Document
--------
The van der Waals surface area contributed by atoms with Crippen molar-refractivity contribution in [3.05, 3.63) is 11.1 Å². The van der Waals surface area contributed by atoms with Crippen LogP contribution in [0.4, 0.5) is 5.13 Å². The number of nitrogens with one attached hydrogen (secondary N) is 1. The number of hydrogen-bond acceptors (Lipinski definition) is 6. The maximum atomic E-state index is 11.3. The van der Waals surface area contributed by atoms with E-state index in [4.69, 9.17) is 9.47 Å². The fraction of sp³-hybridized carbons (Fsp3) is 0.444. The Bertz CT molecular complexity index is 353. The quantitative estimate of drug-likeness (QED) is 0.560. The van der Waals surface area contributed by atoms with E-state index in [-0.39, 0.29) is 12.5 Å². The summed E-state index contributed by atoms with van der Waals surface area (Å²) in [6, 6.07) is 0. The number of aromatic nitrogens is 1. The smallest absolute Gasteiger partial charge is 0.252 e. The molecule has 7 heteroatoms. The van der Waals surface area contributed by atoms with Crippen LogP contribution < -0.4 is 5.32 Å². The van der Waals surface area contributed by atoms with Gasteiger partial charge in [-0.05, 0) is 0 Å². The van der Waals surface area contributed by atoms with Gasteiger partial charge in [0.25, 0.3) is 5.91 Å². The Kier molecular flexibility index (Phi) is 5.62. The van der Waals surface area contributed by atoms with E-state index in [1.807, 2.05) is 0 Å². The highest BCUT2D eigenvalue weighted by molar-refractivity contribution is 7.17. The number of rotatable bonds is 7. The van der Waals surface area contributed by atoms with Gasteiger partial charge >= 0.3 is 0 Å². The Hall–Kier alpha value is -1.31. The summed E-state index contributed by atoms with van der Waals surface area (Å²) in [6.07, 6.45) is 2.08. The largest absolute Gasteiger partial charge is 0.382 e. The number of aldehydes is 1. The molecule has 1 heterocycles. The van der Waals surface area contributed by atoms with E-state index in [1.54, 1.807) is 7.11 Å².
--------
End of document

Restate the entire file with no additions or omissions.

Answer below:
The van der Waals surface area contributed by atoms with Crippen molar-refractivity contribution in [3.05, 3.63) is 11.1 Å². The van der Waals surface area contributed by atoms with Crippen LogP contribution in [0.4, 0.5) is 5.13 Å². The number of nitrogens with one attached hydrogen (secondary N) is 1. The number of hydrogen-bond acceptors (Lipinski definition) is 6. The maximum atomic E-state index is 11.3. The van der Waals surface area contributed by atoms with E-state index in [4.69, 9.17) is 9.47 Å². The fraction of sp³-hybridized carbons (Fsp3) is 0.444. The Bertz CT molecular complexity index is 353. The quantitative estimate of drug-likeness (QED) is 0.560. The van der Waals surface area contributed by atoms with E-state index in [-0.39, 0.29) is 12.5 Å². The summed E-state index contributed by atoms with van der Waals surface area (Å²) in [6, 6.07) is 0. The number of aromatic nitrogens is 1. The smallest absolute Gasteiger partial charge is 0.252 e. The molecule has 7 heteroatoms. The van der Waals surface area contributed by atoms with Crippen LogP contribution < -0.4 is 5.32 Å². The van der Waals surface area contributed by atoms with Gasteiger partial charge in [-0.05, 0) is 0 Å². The van der Waals surface area contributed by atoms with Gasteiger partial charge in [0.25, 0.3) is 5.91 Å². The Kier molecular flexibility index (Phi) is 5.62. The van der Waals surface area contributed by atoms with E-state index in [1.807, 2.05) is 0 Å². The highest BCUT2D eigenvalue weighted by molar-refractivity contribution is 7.17. The number of rotatable bonds is 7. The van der Waals surface area contributed by atoms with Gasteiger partial charge >= 0.3 is 0 Å². The Hall–Kier alpha value is -1.31. The summed E-state index contributed by atoms with van der Waals surface area (Å²) in [6.07, 6.45) is 2.08. The largest absolute Gasteiger partial charge is 0.382 e. The number of aldehydes is 1. The molecule has 1 heterocycles. The van der Waals surface area contributed by atoms with E-state index in [1.54, 1.807) is 7.11 Å².